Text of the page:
Now that the Indian team has won the World Cup, there will be a spate of articles trying to analyze the victory. But before getting into that, we need to savor the victory, don't we? The whole nation is into a self-congratulatory mode, exulting wildly at the win. The players are being wined, dined, feted, hoisted, hosted, and generally smothered with attention. Every word that they utter is noted down for posterity. The fact that posterity lasts for a very short while in the modern age is something that we should not think too much about.
I have nothing against the victory. I think the players have done a great job and we need to be proud of them. But stepping back a little bit, there seems to be a little bit of perspective required somewhere.
All articles and interviews aim to get some insight into what got the team where they are today. What is the secret of their success? And this is where it becomes very interesting. From whatever I am able to gather, the secrets of success as divulged by various members of the winning team are: Sachin Tendulkar, hard work, Guru Dera Wala Baba, Sachin Tendulkar, commitment and focus, dedication, planned and targeted preparation, Sachin Tendulkar, an excellent coach, hunger for victory, discipline, Sachin Tendulkar…
If the stock market goes up by 700 points today, the newspaper headlines say that it is due to a stable situation in the US, less than expected bad news from Japan's nuclear disaster, positive outlook for the Indian economy, stable government at the Centre, etc. If on the other hand the market goes down by 700 points, the newspaper headlines will say that it is due to worsening inflationary outlook, bad news from Japan's nuclear disaster, price of oil, situation in Libya, increase in commodity prices, etc. Depending on what is the event that happens, the right set of reasons is chosen.
The analysis of the cricket team's victory also seems something like that. We know that victory requires one part each of hard work, commitment and focus, dedication, preparation, coaching, hunger, discipline, and five parts of Sachin Tendulkar. Why did we need to play the entire tournament to know that? And how come these conclusions are being touted as great insights?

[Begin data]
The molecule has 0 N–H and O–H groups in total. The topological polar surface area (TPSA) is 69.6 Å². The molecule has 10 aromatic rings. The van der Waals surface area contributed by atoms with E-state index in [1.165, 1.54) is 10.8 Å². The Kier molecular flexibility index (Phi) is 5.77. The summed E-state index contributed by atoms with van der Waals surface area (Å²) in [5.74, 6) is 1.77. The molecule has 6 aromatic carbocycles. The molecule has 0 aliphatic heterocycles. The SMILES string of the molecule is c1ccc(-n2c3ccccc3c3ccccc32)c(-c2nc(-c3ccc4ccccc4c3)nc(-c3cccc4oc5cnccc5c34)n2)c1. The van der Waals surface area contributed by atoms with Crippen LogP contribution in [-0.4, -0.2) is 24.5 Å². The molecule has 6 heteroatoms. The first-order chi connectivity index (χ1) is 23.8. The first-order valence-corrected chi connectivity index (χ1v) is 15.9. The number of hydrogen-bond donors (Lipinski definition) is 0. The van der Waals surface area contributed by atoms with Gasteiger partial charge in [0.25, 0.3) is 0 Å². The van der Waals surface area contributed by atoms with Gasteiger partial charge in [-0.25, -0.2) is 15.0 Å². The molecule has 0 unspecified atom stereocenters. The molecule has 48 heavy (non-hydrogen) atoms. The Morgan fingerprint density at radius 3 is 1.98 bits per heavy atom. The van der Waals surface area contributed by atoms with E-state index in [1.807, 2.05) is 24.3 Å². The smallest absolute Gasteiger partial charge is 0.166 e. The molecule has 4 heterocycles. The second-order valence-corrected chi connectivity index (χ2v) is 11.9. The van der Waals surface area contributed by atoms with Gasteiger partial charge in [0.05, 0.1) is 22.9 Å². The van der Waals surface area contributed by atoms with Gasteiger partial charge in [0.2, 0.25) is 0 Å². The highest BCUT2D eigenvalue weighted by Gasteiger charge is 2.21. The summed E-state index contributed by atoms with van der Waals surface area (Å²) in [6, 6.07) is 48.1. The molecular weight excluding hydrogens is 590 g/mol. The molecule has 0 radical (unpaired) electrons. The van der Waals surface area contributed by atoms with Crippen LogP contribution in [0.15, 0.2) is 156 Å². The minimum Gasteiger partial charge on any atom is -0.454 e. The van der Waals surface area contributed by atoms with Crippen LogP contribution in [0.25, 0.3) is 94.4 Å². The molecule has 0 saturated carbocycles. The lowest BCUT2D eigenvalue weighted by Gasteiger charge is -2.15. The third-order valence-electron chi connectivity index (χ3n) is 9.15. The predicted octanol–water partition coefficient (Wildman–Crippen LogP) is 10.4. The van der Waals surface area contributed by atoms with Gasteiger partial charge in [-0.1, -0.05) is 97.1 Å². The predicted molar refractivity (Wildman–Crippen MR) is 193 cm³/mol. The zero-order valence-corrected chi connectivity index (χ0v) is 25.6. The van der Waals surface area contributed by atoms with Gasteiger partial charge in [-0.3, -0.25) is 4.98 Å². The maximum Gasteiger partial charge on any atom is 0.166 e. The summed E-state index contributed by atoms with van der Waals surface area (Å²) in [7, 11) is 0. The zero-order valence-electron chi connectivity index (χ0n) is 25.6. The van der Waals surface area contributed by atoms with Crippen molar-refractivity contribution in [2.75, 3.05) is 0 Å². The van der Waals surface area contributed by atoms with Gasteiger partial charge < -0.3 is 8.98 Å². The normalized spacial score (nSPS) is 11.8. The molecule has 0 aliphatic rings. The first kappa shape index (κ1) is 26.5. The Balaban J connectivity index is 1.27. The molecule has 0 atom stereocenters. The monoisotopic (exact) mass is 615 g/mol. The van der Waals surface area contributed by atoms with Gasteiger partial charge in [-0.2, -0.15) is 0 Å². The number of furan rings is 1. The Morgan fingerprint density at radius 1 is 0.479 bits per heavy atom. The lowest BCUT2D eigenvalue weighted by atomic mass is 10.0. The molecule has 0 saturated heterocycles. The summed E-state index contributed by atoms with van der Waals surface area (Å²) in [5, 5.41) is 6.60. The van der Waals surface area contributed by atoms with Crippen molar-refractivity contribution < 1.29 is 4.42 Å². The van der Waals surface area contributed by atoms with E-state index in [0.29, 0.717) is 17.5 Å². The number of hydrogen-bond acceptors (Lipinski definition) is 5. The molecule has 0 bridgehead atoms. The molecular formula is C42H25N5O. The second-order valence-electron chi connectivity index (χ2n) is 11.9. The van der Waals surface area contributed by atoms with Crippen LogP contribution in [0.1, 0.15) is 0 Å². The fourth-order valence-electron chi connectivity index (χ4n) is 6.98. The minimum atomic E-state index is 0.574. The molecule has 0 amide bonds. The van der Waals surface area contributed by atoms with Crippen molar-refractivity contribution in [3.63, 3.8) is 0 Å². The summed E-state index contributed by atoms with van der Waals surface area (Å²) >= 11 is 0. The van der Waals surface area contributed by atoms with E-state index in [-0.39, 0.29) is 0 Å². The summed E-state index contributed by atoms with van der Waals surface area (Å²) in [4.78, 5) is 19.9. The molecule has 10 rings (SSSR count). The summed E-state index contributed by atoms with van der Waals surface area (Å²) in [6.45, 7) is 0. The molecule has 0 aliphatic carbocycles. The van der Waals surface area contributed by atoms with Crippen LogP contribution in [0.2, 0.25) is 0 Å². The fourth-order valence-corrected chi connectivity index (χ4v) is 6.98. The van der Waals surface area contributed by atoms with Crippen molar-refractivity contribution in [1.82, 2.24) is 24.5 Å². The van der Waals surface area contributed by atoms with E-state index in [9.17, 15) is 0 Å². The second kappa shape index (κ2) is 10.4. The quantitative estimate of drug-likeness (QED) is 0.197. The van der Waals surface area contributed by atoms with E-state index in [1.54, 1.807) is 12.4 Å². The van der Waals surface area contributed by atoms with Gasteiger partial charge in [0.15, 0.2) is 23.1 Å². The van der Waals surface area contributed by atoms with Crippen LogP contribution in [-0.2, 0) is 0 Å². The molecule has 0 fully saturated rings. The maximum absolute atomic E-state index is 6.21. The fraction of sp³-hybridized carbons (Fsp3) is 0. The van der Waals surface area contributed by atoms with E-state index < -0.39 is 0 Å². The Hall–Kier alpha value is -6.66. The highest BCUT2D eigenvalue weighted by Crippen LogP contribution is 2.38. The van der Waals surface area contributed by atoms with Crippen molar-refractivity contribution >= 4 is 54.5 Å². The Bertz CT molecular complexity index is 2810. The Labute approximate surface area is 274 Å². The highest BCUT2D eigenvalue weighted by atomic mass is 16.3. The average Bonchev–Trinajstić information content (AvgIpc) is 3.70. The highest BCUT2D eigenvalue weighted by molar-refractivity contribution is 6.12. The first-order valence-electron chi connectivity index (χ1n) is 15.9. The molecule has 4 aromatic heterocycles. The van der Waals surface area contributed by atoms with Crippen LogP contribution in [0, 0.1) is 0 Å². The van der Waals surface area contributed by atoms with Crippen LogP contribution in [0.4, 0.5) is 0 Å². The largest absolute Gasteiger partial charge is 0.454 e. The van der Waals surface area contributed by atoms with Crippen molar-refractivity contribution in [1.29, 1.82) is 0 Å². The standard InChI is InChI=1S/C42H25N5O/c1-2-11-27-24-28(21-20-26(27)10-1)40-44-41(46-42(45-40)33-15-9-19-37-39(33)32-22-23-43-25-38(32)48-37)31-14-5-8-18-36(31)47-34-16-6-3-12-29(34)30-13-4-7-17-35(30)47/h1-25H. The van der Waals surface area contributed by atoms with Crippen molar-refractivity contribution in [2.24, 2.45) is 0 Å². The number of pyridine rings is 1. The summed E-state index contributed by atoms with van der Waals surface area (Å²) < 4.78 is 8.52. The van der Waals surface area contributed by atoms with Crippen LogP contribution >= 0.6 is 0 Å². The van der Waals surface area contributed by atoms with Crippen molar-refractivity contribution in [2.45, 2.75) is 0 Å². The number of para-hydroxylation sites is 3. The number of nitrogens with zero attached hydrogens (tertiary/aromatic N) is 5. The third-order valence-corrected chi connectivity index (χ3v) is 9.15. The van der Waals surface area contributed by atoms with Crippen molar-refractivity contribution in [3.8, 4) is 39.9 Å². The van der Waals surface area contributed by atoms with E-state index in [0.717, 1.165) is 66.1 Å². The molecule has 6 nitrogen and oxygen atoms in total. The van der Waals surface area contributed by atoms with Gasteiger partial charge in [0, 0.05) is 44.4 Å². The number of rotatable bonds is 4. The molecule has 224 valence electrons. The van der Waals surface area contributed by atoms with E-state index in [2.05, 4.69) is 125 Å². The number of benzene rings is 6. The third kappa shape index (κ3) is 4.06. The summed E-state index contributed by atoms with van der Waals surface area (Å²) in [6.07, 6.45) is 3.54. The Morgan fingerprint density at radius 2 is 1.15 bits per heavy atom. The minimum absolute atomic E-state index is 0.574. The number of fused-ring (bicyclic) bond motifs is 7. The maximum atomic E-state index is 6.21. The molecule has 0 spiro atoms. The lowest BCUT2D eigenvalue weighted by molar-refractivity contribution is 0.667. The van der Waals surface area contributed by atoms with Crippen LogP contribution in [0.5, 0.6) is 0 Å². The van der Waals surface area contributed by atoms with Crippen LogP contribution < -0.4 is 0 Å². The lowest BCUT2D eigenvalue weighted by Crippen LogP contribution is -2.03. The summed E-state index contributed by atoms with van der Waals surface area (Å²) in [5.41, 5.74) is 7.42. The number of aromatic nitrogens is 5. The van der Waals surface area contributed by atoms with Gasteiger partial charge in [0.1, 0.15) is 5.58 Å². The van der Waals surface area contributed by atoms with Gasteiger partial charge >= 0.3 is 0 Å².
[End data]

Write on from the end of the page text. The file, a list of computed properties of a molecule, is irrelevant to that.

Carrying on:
No one bothers to ask why it is that the other teams lost when they too had all the above, perhaps more than one part each in some cases. (Actually, I know the answer to that one – they didn't have Sachin Tendulkar!). Or why we got knocked out at the league phase the last time around, when we had all the above ingredients in equal measure?
Not just in cricket or the stock markets, but in every area of life, we tend to justify our views and biases, based on analysis carried out on hindsight. Only those things are allowed to insert themselves into reckoning that fit in with our preconceived notion of the world. The results from the analysis in turn bolsters our conviction in our own arguments. Everyone thinks alike and there is immense pressure, both overt and subtle, to agree to what is the obvious truth. The more we analyze in this fashion, the more we are convinced that we are right, and the more self righteous we become. Cricket and stock markets are just examples; the malaise is spread much wider.
And we happily wallow in self delusion. It's not a bad way to be. At least we are happy!